Mary suggested that we sell the surplus coconuts to the vegetable vendor who brings his cart around to our gate, and snoozes in our shade in the afternoons. She said that he he would pay according to size, but that we could expect Rs. 2 or 3 apiece for them. It hardly seems worthwhile for such a tiny amount, but she says that another crop of coconuts will be ripe soon, and we now have more than we can use.
Yesterday a man came to read the electric metre. He said that we had used a tremendous amount of electricity in the last two months -- about 5,000 units, as compared to the usual 1,500 or so. He asked if we were running a factory. I said no, but that we had had a big power surge last week that might have damaged the metre. I said that we had certainly not used 5,000 units, and that I didn't want to pay for them. Then he lowered his voice and said, "I can help you..." This is a story that every Indian knows, no need to tell the rest of it here.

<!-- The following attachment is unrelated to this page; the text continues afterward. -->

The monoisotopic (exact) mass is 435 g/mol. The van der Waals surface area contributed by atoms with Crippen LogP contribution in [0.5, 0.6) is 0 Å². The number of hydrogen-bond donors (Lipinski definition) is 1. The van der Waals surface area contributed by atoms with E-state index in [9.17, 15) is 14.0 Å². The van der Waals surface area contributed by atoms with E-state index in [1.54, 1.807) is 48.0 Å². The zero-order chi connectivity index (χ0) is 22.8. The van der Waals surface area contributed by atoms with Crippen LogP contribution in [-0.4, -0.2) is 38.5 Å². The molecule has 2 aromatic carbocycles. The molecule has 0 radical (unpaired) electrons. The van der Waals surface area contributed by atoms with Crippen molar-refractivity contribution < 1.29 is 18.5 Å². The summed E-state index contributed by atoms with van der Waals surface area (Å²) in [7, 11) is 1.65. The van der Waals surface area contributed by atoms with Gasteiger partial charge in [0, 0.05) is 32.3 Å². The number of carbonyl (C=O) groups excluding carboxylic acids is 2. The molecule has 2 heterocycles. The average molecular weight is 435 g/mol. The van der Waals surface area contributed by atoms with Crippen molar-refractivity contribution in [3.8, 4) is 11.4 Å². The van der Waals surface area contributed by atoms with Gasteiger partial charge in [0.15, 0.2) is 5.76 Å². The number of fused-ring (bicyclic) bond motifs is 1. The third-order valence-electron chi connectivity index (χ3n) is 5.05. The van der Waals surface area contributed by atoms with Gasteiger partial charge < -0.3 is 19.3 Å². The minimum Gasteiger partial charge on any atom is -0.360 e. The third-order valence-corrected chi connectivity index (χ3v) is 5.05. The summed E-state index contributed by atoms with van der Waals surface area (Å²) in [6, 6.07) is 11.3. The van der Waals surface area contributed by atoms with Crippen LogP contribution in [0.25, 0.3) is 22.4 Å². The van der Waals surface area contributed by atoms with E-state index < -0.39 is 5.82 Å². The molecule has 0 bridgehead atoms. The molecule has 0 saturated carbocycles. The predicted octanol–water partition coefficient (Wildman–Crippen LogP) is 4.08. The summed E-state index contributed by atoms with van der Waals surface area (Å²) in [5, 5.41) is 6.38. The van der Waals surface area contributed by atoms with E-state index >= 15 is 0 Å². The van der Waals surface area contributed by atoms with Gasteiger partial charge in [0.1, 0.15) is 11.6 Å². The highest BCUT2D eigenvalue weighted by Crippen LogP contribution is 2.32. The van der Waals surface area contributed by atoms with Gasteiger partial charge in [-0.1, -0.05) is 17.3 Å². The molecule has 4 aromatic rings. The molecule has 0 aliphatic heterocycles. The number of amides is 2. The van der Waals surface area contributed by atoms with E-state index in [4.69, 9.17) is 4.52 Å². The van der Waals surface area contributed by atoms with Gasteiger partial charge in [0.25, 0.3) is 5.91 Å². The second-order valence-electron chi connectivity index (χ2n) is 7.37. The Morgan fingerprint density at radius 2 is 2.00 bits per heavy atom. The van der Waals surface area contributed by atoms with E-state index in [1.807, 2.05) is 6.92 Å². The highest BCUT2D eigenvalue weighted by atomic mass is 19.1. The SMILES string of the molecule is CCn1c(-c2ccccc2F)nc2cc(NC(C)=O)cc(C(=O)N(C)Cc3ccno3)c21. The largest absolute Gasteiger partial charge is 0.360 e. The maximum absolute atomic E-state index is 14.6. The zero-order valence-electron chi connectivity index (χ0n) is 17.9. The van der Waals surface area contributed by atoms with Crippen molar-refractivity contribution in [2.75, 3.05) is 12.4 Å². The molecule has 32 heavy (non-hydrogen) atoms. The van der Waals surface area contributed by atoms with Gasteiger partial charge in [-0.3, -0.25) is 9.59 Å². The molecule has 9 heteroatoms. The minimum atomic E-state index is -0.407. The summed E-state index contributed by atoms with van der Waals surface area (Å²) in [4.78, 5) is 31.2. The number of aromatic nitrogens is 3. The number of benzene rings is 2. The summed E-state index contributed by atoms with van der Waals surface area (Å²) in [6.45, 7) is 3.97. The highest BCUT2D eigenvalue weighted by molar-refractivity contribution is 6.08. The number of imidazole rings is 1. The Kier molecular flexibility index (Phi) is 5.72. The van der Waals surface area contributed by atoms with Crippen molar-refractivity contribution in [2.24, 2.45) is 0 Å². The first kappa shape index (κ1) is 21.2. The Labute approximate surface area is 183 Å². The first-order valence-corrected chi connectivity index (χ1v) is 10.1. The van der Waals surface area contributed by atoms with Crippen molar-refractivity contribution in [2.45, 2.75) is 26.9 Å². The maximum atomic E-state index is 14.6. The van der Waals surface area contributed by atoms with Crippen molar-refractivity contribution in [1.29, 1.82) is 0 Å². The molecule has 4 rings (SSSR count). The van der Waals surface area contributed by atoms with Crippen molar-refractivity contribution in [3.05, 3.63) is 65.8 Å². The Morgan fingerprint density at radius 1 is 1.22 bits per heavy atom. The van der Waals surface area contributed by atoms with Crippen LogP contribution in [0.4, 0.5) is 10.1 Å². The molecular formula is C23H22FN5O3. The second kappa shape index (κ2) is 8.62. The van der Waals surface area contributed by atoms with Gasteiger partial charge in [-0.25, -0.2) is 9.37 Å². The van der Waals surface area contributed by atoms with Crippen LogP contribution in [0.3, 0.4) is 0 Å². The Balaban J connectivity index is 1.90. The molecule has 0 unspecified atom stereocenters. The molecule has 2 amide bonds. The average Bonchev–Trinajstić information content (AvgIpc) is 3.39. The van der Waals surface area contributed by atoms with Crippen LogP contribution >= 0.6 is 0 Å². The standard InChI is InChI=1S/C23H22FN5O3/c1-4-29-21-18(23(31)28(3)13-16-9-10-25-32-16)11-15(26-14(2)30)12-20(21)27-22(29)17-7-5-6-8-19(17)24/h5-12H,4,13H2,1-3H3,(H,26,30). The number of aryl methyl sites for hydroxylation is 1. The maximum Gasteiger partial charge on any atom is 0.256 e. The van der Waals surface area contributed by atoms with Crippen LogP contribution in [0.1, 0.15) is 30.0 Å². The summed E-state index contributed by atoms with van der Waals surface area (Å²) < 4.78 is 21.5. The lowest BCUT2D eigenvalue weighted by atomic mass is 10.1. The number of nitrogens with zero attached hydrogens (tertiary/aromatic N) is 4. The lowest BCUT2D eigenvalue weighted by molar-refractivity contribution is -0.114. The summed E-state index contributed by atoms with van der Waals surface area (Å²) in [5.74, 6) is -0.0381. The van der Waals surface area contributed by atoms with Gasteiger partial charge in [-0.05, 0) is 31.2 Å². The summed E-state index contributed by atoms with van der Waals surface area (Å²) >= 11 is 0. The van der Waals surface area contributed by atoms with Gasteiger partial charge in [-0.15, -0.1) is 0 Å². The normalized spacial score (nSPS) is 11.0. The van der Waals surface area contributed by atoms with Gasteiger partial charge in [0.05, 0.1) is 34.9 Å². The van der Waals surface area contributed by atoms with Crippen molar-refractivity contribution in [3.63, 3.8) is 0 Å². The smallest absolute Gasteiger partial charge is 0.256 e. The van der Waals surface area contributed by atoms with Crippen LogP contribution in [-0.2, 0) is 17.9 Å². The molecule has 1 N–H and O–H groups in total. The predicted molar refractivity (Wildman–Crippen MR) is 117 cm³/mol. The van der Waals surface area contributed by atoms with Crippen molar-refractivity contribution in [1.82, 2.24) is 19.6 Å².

... Janine maintained that the source of Flaubert's scruples was to be found in the relentless spread of stupidity which he had observed everywhere, and which he believed had already invaded his own head. It was (so supposedly once he said) as if one was sinking into sand. This was probably the reason, she said, that sand possessed such significance in all of Flaubert's works. Sand conquered all. Time and again, said Janine, vast dust clouds drifted through Flaubert's dreams by day and by night, raised over the arid plains of the African continent and moving north across the Mediterranean and the Iberian peninsula till sooner or later they settled like ash from a fire on the Tuileries gardens, a suburb of Rouen or a country town in Normandy, penetrating into the tiniest crevices. In a grain of sand in the hem of Emma Bovary's winter gown, said Janine, Flaubert saw the whole of the Sahara. For him, every speck of dust weighed as heavy as the Atlas mountains.
-- W. G. Sebald, The Rings of Saturn